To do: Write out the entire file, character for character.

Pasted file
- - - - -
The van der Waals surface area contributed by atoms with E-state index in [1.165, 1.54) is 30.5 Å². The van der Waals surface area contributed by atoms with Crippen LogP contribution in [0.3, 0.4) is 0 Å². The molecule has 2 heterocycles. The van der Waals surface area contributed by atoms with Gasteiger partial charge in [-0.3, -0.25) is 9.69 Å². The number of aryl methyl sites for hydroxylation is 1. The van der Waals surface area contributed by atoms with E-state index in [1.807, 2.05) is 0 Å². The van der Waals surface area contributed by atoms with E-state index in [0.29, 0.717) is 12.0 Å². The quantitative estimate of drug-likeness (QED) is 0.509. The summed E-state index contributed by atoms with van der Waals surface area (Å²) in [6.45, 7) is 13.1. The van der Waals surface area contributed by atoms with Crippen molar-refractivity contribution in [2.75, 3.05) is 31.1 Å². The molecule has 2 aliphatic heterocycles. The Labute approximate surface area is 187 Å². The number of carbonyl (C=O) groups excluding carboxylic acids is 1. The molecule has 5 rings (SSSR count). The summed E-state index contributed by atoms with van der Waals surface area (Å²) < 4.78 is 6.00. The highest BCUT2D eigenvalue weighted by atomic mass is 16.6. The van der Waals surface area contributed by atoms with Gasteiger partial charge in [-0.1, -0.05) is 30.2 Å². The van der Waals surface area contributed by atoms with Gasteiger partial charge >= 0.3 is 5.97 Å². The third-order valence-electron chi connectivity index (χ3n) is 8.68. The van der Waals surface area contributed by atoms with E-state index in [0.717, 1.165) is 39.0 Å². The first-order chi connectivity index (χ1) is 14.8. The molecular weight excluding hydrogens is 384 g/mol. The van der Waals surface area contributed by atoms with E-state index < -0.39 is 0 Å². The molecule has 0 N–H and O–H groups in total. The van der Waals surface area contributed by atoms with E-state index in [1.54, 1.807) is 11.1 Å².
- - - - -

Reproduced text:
The van der Waals surface area contributed by atoms with E-state index in [1.165, 1.54) is 30.5 Å². The van der Waals surface area contributed by atoms with Crippen LogP contribution in [0.3, 0.4) is 0 Å². The molecule has 2 heterocycles. The van der Waals surface area contributed by atoms with Gasteiger partial charge in [-0.3, -0.25) is 9.69 Å². The number of aryl methyl sites for hydroxylation is 1. The van der Waals surface area contributed by atoms with E-state index in [1.807, 2.05) is 0 Å². The van der Waals surface area contributed by atoms with E-state index in [0.29, 0.717) is 12.0 Å². The quantitative estimate of drug-likeness (QED) is 0.509. The summed E-state index contributed by atoms with van der Waals surface area (Å²) in [6.45, 7) is 13.1. The van der Waals surface area contributed by atoms with Crippen molar-refractivity contribution in [2.75, 3.05) is 31.1 Å². The molecule has 2 aliphatic heterocycles. The Labute approximate surface area is 187 Å². The number of carbonyl (C=O) groups excluding carboxylic acids is 1. The molecule has 5 rings (SSSR count). The summed E-state index contributed by atoms with van der Waals surface area (Å²) < 4.78 is 6.00. The highest BCUT2D eigenvalue weighted by atomic mass is 16.6. The van der Waals surface area contributed by atoms with Gasteiger partial charge in [-0.1, -0.05) is 30.2 Å². The van der Waals surface area contributed by atoms with Gasteiger partial charge >= 0.3 is 5.97 Å². The third-order valence-electron chi connectivity index (χ3n) is 8.68. The van der Waals surface area contributed by atoms with E-state index in [0.717, 1.165) is 39.0 Å². The first-order chi connectivity index (χ1) is 14.8. The molecular weight excluding hydrogens is 384 g/mol. The van der Waals surface area contributed by atoms with E-state index < -0.39 is 0 Å². The molecule has 0 N–H and O–H groups in total. The van der Waals surface area contributed by atoms with E-state index in [1.54, 1.807) is 11.1 Å².